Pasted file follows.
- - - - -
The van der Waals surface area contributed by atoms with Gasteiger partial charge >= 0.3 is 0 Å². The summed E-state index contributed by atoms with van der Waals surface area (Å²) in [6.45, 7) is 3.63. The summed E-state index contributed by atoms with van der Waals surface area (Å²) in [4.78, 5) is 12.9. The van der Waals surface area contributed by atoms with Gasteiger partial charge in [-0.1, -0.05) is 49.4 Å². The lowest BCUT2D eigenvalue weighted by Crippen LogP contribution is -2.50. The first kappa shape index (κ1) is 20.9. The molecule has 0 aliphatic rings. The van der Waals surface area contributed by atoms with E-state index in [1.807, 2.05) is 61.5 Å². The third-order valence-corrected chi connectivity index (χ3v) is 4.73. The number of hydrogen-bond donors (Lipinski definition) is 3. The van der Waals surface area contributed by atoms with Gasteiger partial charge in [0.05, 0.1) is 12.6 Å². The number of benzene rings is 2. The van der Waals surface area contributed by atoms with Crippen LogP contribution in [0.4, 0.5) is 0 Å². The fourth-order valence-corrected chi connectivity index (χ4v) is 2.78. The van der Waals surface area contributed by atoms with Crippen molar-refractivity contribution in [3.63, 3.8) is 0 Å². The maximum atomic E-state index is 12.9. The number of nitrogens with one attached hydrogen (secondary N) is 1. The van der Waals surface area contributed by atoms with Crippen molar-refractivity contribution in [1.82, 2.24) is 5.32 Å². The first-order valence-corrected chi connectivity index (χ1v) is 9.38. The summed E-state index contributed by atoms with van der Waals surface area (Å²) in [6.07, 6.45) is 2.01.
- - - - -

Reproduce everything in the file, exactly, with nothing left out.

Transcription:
The van der Waals surface area contributed by atoms with Gasteiger partial charge >= 0.3 is 0 Å². The summed E-state index contributed by atoms with van der Waals surface area (Å²) in [6.45, 7) is 3.63. The summed E-state index contributed by atoms with van der Waals surface area (Å²) in [4.78, 5) is 12.9. The van der Waals surface area contributed by atoms with Gasteiger partial charge in [-0.1, -0.05) is 49.4 Å². The lowest BCUT2D eigenvalue weighted by Crippen LogP contribution is -2.50. The first kappa shape index (κ1) is 20.9. The molecule has 0 aliphatic rings. The van der Waals surface area contributed by atoms with E-state index in [1.807, 2.05) is 61.5 Å². The third-order valence-corrected chi connectivity index (χ3v) is 4.73. The number of hydrogen-bond donors (Lipinski definition) is 3. The van der Waals surface area contributed by atoms with Gasteiger partial charge in [0.05, 0.1) is 12.6 Å². The number of benzene rings is 2. The van der Waals surface area contributed by atoms with Crippen LogP contribution in [0.4, 0.5) is 0 Å². The fourth-order valence-corrected chi connectivity index (χ4v) is 2.78. The van der Waals surface area contributed by atoms with Crippen molar-refractivity contribution in [3.63, 3.8) is 0 Å². The maximum atomic E-state index is 12.9. The number of nitrogens with one attached hydrogen (secondary N) is 1. The van der Waals surface area contributed by atoms with Crippen molar-refractivity contribution in [1.82, 2.24) is 5.32 Å². The first-order valence-corrected chi connectivity index (χ1v) is 9.38. The summed E-state index contributed by atoms with van der Waals surface area (Å²) in [6.07, 6.45) is 2.01.